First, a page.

The Hamlet of Colton is located on NY
56, a few miles east of Potsdam. At the intersection
of Main Street, proceed northeast. There are two
parking areas. The first is on the left just before
crossing the bridge. For the second, which is the
preferred route for waterfalls, take the left after
crossing the bridge. There is a lot immediately
behind the fire hall but you want the lot past that.
||Off NY 56 near
|Length of hike:
The Stone Valley Cooperative Recreation Area is located on
property owned by Brookfield Power, although a small portion of it
is on Town of Colton land. The trail network here, which is
well marked and fairly well maintained, is undoubtedly the most
popular nature trail in St. Lawrence County, if not the entire
north country. Publicly accessible, and free to do so, the
area offers hikers, waterfall lovers, kayakers and rock-hounds a
place to remember.
Since the access of all of these falls are from the same place,
we have opted to provide this page for the common information.
There are separate pages for each of the falls. Please note
that although this area is legally named as the Stone Valley
Cooperative Recreation Area, we consider this a common name since
it is not registered on the USGS GNIS. Likewise, none of the
falls here are officially named. Most get their names from
the whitewater community.
There are actually two trails through this area. Our
preference for seeing the waterfalls is the trail that runs from
south to north up the
east side of the river. The trailhead parking for this is
behind the fire hall as described in the directions
side-bar. The west side trail will also give you access to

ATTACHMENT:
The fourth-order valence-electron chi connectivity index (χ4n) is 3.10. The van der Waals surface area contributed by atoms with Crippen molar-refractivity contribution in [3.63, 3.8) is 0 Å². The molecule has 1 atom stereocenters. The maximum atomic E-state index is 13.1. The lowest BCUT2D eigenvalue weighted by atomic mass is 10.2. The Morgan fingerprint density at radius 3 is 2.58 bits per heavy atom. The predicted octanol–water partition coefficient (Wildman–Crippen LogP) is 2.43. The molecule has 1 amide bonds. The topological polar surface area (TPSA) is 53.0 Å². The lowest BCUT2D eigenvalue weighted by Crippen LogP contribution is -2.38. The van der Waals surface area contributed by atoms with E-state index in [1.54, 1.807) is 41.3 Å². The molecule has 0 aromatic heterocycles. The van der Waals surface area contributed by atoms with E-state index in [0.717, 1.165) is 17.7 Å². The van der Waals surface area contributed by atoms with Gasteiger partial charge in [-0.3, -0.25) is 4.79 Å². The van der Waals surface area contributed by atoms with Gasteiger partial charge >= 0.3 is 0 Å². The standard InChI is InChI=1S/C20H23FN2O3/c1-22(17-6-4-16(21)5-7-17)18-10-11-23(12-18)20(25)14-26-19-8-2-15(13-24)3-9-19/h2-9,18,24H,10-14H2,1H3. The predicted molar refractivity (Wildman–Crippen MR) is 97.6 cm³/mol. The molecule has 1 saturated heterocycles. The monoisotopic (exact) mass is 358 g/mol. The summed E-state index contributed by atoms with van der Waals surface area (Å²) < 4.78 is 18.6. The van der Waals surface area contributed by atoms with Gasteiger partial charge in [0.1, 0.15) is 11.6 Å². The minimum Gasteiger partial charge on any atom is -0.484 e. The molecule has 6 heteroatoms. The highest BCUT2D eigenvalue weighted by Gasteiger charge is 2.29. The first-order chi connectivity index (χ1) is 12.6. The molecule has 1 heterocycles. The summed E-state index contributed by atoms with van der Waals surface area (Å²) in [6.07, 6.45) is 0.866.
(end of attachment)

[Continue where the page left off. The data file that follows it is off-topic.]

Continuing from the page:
the river and views of the falls. It is probably debatable,
but we just feel that the waterfall views are a bit better from
the east side. This is also the best route for those looking
for the shortest path to see the waterfalls. There are also
parking areas on both sides of the river at the northern ends of
the trails. These are accessible from the Brown's Bridge
Road, about 3 miles on the Potsdam side of the hamlet of Colton.
A couple of hundred feet in from the parking area behind the
fire hall is a registration kiosk. The hike from here is
"vigorous." Multiple ascents and descents make the
trip moderately strenuous and will give you a good cardio
workout. Of course, you can make the trip at a leisurely
pace. There are plenty of vantage points and places to
rest. To see the falls, you are looking at about a 3-1/2
mile walk. The only disadvantage with this route is that the
falls are over your left shoulder as you walk in. Of course,
you are facing the flow on your return.
pass, in order, Colton Dam, Colton
Falls, two unnamed falls which we refer to SVT Falls 1 and
Falls 2, the Narrows, the Tubs
Lucy's Hole. The rest of the trail is along
fairly level water. For those out to view the waterfalls,
you have hiked about a mile-and-a-half by the time you get to
Lucy's Hole. Most people find they
see sights on their return trip that they missed on the way
down. For those looking for a longer hike, there are several
options. Both the east and west trails are promoted as
being 3.2 miles. You can complete part or all of that and
then return for a total trip of just under 6.5 miles. If
you're looking for something even more, the two south trailheads
are a little less than 1/2 mile apart while the north trailheads
are just under a mile from each other. If you complete
either trail, cross the river and return on the other side, you
have covered about 7.8 miles.
This area is enjoyed by many
during all four seasons. It is a relatively untamed area and
there are no fences or rails separating you from the river.
This is especially noteworthy in the winter when the ice and snow
make things very slippery. In the spring, the water volume
is intense. During periods of lower water in the summer,
several swimming holes beckon.
Maps of the area are available at
registration kiosks. There are also informational signs
along the way that describe the section or perhaps the geology of
the area, which is somewhat unique.
The Raquette River empties into the St. Lawrence River in
Massena, New York.